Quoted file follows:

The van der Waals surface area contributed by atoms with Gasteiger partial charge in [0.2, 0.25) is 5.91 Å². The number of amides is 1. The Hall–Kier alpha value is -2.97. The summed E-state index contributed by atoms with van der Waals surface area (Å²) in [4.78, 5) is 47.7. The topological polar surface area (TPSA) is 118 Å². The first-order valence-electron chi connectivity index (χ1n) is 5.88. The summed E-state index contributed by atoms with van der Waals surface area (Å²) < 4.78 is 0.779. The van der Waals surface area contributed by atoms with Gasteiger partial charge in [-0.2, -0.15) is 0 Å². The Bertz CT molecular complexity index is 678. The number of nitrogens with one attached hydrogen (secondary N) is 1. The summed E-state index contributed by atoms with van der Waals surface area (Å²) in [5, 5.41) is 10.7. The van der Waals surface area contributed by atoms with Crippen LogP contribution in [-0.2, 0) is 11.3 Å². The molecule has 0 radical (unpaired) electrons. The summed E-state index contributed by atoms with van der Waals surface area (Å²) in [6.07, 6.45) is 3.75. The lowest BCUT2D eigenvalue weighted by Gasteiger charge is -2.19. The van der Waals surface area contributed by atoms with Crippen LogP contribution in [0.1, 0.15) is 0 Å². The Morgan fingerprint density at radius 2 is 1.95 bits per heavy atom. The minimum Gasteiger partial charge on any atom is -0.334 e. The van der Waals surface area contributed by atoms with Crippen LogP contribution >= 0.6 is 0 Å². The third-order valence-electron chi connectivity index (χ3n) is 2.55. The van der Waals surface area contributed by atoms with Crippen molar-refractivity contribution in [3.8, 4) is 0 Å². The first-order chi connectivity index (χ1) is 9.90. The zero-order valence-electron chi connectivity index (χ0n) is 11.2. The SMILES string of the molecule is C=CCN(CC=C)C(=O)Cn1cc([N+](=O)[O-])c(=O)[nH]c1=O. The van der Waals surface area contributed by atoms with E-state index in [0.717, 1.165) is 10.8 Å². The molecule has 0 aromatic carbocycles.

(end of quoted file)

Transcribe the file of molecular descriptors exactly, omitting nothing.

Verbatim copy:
The van der Waals surface area contributed by atoms with Gasteiger partial charge in [0.2, 0.25) is 5.91 Å². The number of amides is 1. The Hall–Kier alpha value is -2.97. The summed E-state index contributed by atoms with van der Waals surface area (Å²) in [4.78, 5) is 47.7. The topological polar surface area (TPSA) is 118 Å². The first-order valence-electron chi connectivity index (χ1n) is 5.88. The summed E-state index contributed by atoms with van der Waals surface area (Å²) < 4.78 is 0.779. The van der Waals surface area contributed by atoms with Gasteiger partial charge in [-0.2, -0.15) is 0 Å². The Bertz CT molecular complexity index is 678. The number of nitrogens with one attached hydrogen (secondary N) is 1. The summed E-state index contributed by atoms with van der Waals surface area (Å²) in [5, 5.41) is 10.7. The van der Waals surface area contributed by atoms with Crippen LogP contribution in [-0.2, 0) is 11.3 Å². The molecule has 0 radical (unpaired) electrons. The summed E-state index contributed by atoms with van der Waals surface area (Å²) in [6.07, 6.45) is 3.75. The lowest BCUT2D eigenvalue weighted by Gasteiger charge is -2.19. The van der Waals surface area contributed by atoms with Crippen LogP contribution in [0.1, 0.15) is 0 Å². The Morgan fingerprint density at radius 2 is 1.95 bits per heavy atom. The minimum Gasteiger partial charge on any atom is -0.334 e. The van der Waals surface area contributed by atoms with Crippen LogP contribution >= 0.6 is 0 Å². The third-order valence-electron chi connectivity index (χ3n) is 2.55. The van der Waals surface area contributed by atoms with Crippen molar-refractivity contribution in [3.8, 4) is 0 Å². The first-order chi connectivity index (χ1) is 9.90. The zero-order valence-electron chi connectivity index (χ0n) is 11.2. The SMILES string of the molecule is C=CCN(CC=C)C(=O)Cn1cc([N+](=O)[O-])c(=O)[nH]c1=O. The van der Waals surface area contributed by atoms with E-state index in [0.717, 1.165) is 10.8 Å². The molecule has 0 aromatic carbocycles.